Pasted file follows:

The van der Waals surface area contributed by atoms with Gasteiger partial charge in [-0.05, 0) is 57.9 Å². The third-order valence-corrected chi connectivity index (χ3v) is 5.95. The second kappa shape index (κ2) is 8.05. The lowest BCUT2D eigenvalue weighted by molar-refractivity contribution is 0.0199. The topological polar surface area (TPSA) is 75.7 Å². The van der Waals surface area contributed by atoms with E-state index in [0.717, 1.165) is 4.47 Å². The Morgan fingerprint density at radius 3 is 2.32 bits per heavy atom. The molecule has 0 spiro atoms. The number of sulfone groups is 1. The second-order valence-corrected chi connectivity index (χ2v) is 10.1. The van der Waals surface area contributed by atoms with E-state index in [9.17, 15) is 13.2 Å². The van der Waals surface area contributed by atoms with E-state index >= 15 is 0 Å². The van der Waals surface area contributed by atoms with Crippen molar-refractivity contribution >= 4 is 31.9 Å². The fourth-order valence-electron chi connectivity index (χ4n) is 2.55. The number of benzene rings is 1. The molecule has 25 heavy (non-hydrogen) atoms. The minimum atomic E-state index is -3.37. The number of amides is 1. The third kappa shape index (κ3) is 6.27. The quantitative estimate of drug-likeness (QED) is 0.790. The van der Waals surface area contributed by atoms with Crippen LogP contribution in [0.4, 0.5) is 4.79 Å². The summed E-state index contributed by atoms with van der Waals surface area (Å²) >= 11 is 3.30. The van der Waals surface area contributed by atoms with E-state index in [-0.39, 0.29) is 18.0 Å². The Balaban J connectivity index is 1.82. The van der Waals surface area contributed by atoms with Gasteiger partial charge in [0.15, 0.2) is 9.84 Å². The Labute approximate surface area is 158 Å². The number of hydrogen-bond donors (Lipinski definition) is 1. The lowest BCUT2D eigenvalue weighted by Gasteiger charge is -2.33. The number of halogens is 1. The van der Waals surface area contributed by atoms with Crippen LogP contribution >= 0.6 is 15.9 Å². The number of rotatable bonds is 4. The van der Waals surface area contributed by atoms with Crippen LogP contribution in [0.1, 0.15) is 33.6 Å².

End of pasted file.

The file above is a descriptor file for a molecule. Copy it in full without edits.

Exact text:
The van der Waals surface area contributed by atoms with Gasteiger partial charge in [-0.05, 0) is 57.9 Å². The third-order valence-corrected chi connectivity index (χ3v) is 5.95. The second kappa shape index (κ2) is 8.05. The lowest BCUT2D eigenvalue weighted by molar-refractivity contribution is 0.0199. The topological polar surface area (TPSA) is 75.7 Å². The van der Waals surface area contributed by atoms with E-state index in [0.717, 1.165) is 4.47 Å². The Morgan fingerprint density at radius 3 is 2.32 bits per heavy atom. The molecule has 0 spiro atoms. The number of sulfone groups is 1. The second-order valence-corrected chi connectivity index (χ2v) is 10.1. The van der Waals surface area contributed by atoms with E-state index in [9.17, 15) is 13.2 Å². The van der Waals surface area contributed by atoms with E-state index >= 15 is 0 Å². The van der Waals surface area contributed by atoms with Crippen molar-refractivity contribution >= 4 is 31.9 Å². The fourth-order valence-electron chi connectivity index (χ4n) is 2.55. The number of benzene rings is 1. The molecule has 25 heavy (non-hydrogen) atoms. The minimum atomic E-state index is -3.37. The number of amides is 1. The third kappa shape index (κ3) is 6.27. The quantitative estimate of drug-likeness (QED) is 0.790. The van der Waals surface area contributed by atoms with Crippen LogP contribution in [0.4, 0.5) is 4.79 Å². The summed E-state index contributed by atoms with van der Waals surface area (Å²) >= 11 is 3.30. The van der Waals surface area contributed by atoms with E-state index in [-0.39, 0.29) is 18.0 Å². The Balaban J connectivity index is 1.82. The van der Waals surface area contributed by atoms with Gasteiger partial charge in [0.15, 0.2) is 9.84 Å². The Labute approximate surface area is 158 Å². The number of hydrogen-bond donors (Lipinski definition) is 1. The lowest BCUT2D eigenvalue weighted by Gasteiger charge is -2.33. The number of halogens is 1. The van der Waals surface area contributed by atoms with Crippen LogP contribution >= 0.6 is 15.9 Å². The number of rotatable bonds is 4. The van der Waals surface area contributed by atoms with Crippen LogP contribution in [0.1, 0.15) is 33.6 Å².